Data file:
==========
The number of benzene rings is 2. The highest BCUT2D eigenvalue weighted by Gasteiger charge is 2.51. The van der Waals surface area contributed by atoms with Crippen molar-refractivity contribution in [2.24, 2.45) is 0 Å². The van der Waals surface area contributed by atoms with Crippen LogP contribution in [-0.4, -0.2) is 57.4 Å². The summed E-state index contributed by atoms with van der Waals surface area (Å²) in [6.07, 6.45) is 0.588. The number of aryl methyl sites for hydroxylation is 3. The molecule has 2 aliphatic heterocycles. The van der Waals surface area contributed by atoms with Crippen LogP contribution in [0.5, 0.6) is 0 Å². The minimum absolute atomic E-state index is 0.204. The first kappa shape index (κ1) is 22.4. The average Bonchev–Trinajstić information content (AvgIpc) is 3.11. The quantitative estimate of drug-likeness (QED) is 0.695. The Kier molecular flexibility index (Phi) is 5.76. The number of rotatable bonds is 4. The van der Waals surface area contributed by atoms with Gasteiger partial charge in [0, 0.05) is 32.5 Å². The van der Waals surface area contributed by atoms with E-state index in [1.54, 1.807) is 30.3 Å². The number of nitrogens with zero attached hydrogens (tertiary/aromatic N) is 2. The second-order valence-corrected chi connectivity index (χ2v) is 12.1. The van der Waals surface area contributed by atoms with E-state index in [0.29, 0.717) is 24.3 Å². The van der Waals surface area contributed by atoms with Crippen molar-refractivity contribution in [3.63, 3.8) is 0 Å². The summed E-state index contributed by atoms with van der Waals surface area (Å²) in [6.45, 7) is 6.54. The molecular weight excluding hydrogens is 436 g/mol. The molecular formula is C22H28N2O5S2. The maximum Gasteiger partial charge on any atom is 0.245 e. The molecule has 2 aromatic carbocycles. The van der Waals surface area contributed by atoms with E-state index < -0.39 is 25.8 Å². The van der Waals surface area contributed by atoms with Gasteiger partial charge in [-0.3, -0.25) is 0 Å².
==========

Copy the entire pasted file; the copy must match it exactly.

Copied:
The number of benzene rings is 2. The highest BCUT2D eigenvalue weighted by Gasteiger charge is 2.51. The van der Waals surface area contributed by atoms with Crippen molar-refractivity contribution in [2.24, 2.45) is 0 Å². The van der Waals surface area contributed by atoms with Crippen LogP contribution in [-0.4, -0.2) is 57.4 Å². The summed E-state index contributed by atoms with van der Waals surface area (Å²) in [6.07, 6.45) is 0.588. The number of aryl methyl sites for hydroxylation is 3. The molecule has 2 aliphatic heterocycles. The van der Waals surface area contributed by atoms with Crippen LogP contribution in [0.5, 0.6) is 0 Å². The minimum absolute atomic E-state index is 0.204. The first kappa shape index (κ1) is 22.4. The average Bonchev–Trinajstić information content (AvgIpc) is 3.11. The quantitative estimate of drug-likeness (QED) is 0.695. The Kier molecular flexibility index (Phi) is 5.76. The number of rotatable bonds is 4. The van der Waals surface area contributed by atoms with Gasteiger partial charge in [0, 0.05) is 32.5 Å². The van der Waals surface area contributed by atoms with E-state index in [1.54, 1.807) is 30.3 Å². The number of nitrogens with zero attached hydrogens (tertiary/aromatic N) is 2. The second-order valence-corrected chi connectivity index (χ2v) is 12.1. The van der Waals surface area contributed by atoms with E-state index in [0.29, 0.717) is 24.3 Å². The van der Waals surface area contributed by atoms with Crippen molar-refractivity contribution in [3.63, 3.8) is 0 Å². The summed E-state index contributed by atoms with van der Waals surface area (Å²) in [6.45, 7) is 6.54. The molecular weight excluding hydrogens is 436 g/mol. The molecular formula is C22H28N2O5S2. The maximum Gasteiger partial charge on any atom is 0.245 e. The molecule has 2 aromatic carbocycles. The van der Waals surface area contributed by atoms with E-state index < -0.39 is 25.8 Å². The van der Waals surface area contributed by atoms with Gasteiger partial charge in [-0.3, -0.25) is 0 Å².